Brian Murphy: Hockey-type shifts keep Boise State defensive linemen fresh

bmurphy@idahostatesman.comNovember 16, 2013 

In his second season as Boise State’s defensive line coach — after the Broncos won the 2007 Fiesta Bowl in part because of a stout defensive line — Pete Kwiatkowski decided to radically alter the way he substituted players.

Why mess with success?

Because of what he saw at the end of games in 2006.

“Those guys were tough kids, but you could tell they wore down,” said Kwiatkowski, now in his fourth season as defensive coordinator.

So Kwiatkowski, aided by more depth, began playing two sets of linemen in every game. The change worked, as Boise State developed into one of the nation’s top defenses.

This season, even as the defense has struggled, Kwiatkowski’s decision to do away with every-down linemen and substitute liberally looks even more prescient.

College football has morphed into a fastbreak sport placing a big strain on defensive linemen, often the heaviest players on the field.

“You have to do it. I don’t know how a D-line could play as many as 80 snaps and play every snap,’’ Boise State coach Chris Petersen said. “Defense, in general, is different than offense in terms of energy expended. And that position is one of the hardest.’’

Line changes are a fact of life in hockey, the high-speed shifts from one set of players to another carefully choreographed for maximum efficiency. The Broncos’ line changes are often much less aesthetically pleasing — guys sprinting to the sideline to avoid a penalty.

But they serve largely the same purpose, keeping players fresh enough so they can give everything they have for a short period of time.

Defensive linemen are asked to rush the passer, chase ball carriers, move from sideline to sideline and track the ball down the field. At their size, it’s hard to ask them to do that play after play.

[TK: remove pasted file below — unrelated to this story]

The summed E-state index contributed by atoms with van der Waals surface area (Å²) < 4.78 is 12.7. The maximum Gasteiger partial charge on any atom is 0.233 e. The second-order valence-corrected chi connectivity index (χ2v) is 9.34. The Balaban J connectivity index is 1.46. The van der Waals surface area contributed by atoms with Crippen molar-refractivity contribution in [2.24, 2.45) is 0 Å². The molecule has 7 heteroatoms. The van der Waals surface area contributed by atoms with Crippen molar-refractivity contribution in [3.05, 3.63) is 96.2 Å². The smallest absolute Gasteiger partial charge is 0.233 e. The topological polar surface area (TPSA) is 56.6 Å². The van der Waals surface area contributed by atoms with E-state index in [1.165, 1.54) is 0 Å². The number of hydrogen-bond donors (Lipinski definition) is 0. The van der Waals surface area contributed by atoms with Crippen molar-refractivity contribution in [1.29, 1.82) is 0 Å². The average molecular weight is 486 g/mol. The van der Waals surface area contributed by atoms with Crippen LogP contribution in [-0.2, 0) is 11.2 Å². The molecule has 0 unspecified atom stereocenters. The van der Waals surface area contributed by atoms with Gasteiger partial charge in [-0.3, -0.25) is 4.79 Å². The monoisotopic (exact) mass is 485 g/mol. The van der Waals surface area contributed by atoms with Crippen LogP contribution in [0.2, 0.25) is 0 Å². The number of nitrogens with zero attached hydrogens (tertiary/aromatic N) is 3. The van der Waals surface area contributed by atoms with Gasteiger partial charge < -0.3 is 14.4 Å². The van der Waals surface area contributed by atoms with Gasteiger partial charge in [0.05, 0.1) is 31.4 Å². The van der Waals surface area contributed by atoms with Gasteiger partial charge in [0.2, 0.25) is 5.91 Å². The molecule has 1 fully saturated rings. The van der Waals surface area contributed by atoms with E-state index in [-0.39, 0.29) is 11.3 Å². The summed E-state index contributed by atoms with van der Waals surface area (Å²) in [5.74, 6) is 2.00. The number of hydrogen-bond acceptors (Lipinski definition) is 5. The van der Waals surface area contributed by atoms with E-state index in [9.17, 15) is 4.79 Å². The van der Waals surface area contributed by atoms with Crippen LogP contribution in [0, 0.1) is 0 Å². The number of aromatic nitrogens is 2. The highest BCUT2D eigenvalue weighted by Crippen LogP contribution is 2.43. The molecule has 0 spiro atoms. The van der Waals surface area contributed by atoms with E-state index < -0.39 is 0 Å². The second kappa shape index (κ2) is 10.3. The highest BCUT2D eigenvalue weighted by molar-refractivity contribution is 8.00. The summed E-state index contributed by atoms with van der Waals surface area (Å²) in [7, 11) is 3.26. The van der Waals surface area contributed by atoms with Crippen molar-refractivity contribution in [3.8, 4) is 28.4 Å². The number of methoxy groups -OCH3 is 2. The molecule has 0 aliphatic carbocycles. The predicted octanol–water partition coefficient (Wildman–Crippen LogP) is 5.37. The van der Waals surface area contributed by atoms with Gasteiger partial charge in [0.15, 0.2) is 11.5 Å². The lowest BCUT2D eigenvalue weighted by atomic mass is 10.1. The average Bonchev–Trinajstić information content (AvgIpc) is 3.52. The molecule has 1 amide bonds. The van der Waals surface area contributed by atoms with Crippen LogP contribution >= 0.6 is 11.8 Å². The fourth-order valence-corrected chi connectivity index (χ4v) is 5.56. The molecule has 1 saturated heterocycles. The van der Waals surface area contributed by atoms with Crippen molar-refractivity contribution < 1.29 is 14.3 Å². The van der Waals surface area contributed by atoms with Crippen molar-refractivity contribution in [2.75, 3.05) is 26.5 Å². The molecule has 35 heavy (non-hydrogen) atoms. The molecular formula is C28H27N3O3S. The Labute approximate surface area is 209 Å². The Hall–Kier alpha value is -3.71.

So the rotation, which adjusts from game to game, is designed to have each player go for three or four plays before a substitute enters the game. No-huddle offenses can sometimes keep D-linemen on the field for eight or nine straight plays.

“If we are in there for five plays and go all out, that’s what we’re trying to accomplish,” Boise State junior Tyler Horn said. “It’s about trying to keep us fresh and making us all play 100 percent and run to the ball.”

All this at a time when the Broncos are facing more plays than ever before. Opponents BYU (second), Fresno State (fourth), Washington (10th), Nevada (11th) and Utah State (19th) rank near the top of the NCAA in offensive plays per game. All four average more than 80. Boise State is averaging 81.5, 16th in the nation.

Against Colorado State, the Broncos’ defense faced 109 plays. Even with regular substitutions, some defensive linemen are playing the equivalent of an entire game a few years ago, Petersen said.

“It’s one of the more physically demanding positions on the field,” Horn said. “We rotate because it’s so tough.”

The rotation has another bonus, something that’s been evident in the Boise State program. Younger players develop quickly along the front, motivated by the early playing time and important snaps.

“For them to get better, they’ve got to play and you’ve got to live with some of their mistakes as long as they’re playing hard and trying to do what you want them to do,” Kwiatkowski said. “They get those opportunities, they’re going to be that much more engaged during the week of practice.”

There is a downside, often very visible to fans. It’s watching NFL talent like Billy Winn, Tyrone Crawford and Demarcus Lawrence running off the field in a close game and backups running onto the field.

“It’s a long game,” Kwiatkowski said. “There are 60 minutes. There’s different situations where you’re not going to roll them just to roll them. If they’re down in the red zone, that’s taken into account.”

Keeping players fresh, however, outweighs the negatives. You need your stars to be playing like it in the fourth quarter — and they have no chance if they are out there each and every snap.

“Every rotation helps,” sophomore defensive tackle Armand Nance said.

“Playing in the fourth quarter, it’s not how I’m going to be playing in the first quarter, but it’s going to be pretty equal to how I’m playing in the second.”

Brian Murphy: 377-6444,Twitter: @MurphsTurph

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